This guide will take you step by step into deploying a hadoop sandbox into Azure. You then will connect to the sandbox through SSH and tunnel all the required ports to your machine so you can access all the endpoints to execute hadoop queries from Polybase.

We will be deploying Hortonworks Data Platform Sandbox 2.6.4. This will be 1 VM running in azure and within this VM a docker container will have all the HDP services running.

Click through for the full set of instructions. I’m a little overjoyed that my blog snuck into the set of links and resources at the end.

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Loading Azure Synapse Analytics using PolyBase

Gauri Mahajan needs to load some data:

Azure Synapse Analytics is Microsoft’s data warehousing offering on Azure Cloud. It supports three types of runtimes – SQL Serverless Pool, SQL Dedicated Pool, and Spark Pools. As there are a variety of data sources on Azure, it’s very obvious that there can be varying types and volumes of data that would have to be loaded into Azure Synapse pools. There are three major types of data ingestion approaches that can be used to load data into Synapse. The COPY command is the most flexible and elaborate mechanism, where someone can execute this command from a SQL pool to load data from supported data repositories. This command is convenient to load ad-hoc and small to medium-sized data loads into Synapse. The second method of loading data is the Bulk Insert, where the method name is self-relevant regarding the approach functionality. To ingest the data from supported repositories into dedicated SQL pools, PolyBase is as efficient and at times it’s even more efficient than the COPY command. This article will help you understand the process to ingest data into Azure Synapse Analytics using PolyBase to load the data.

Click through for the process.

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Creating Parquet Files from SQL Server Data

Andy Leonard answers a challenge:

I searched and found some promising Parquet SSIS components available from CData Software and passed that information along. I shared my inexperience in exporting to parquet format and asked a few friends how they’d done it.

I thought: How many times have I demonstrated Azure Data Factory and clicked right past file format selection without giving Parquet a second thought? Too many times. It was time to change that.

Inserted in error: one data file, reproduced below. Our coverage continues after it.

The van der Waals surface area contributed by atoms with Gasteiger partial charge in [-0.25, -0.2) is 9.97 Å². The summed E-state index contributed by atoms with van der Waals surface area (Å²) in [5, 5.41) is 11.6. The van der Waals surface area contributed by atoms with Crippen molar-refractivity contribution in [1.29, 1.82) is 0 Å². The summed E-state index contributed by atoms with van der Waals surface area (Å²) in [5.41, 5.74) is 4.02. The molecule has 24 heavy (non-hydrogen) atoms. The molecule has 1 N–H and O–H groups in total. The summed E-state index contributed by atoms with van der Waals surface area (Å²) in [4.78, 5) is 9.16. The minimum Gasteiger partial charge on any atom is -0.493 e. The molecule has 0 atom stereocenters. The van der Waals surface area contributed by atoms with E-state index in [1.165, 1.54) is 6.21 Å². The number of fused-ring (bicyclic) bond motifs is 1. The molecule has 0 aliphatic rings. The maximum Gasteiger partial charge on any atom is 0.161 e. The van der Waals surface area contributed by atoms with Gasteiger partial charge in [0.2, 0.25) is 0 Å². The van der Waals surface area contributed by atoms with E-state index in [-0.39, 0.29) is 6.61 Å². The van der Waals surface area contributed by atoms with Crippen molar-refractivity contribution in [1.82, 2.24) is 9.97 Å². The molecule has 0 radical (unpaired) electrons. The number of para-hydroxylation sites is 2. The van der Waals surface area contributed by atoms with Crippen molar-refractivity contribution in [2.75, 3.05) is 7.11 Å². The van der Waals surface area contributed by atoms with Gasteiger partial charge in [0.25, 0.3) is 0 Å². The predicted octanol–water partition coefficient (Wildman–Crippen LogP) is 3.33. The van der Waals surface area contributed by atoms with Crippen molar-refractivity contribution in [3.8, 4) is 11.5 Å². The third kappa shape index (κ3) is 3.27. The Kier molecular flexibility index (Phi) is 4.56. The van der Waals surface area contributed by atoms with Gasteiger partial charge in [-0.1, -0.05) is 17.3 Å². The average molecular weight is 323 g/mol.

Another route is to use PolyBase. If you’re okay with writing the results to Azure Blob Storage, you can insert directly into Parquet files the results of a SQL query. If that sounds interesting, here are posts on connecting to Azure Blob Storage via PolyBase and inserting into Azure Blob Storage. I insert in CSV format to make it easier for people to follow, but swap the file format with Parquet and it works all the same.

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Connecting to Postgres with PolyBase

I clear one blog post off my backlog:

Now that we have some data, let’s go back to SQL Server. I assume you’ve already installed and configured PolyBase—if not, check out my presentation on PolyBase. Note that this requires SQL Server 2019 or later, as that’s the first version which supports PolyBase to ODBC. Here’s a script which assumes a database named Scratch and a master key <<SomeSecureKey>>.

Click through for step-by-step instructions to get started, though I will freely admit that I don’t have the Postgres knowledge to give you a full listing of sharp edges.

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PolyBase and Availability Groups

Rajendra Gupta has a detailed article on working with PolyBase in an Availability Group:

In this 28th article for SQL Server Always On Availability Group series, we explore the high-availability for the SQL Server PolyBase(SSB) external tables using AG groups.

There’s a lot of detail in the article and it’s worth reading in conjunction with Nathan Schoenack’s post. Someday I’ll get to the blog post on my backlog around PolyBase and AGs, especially with scale-out clusters. Someday.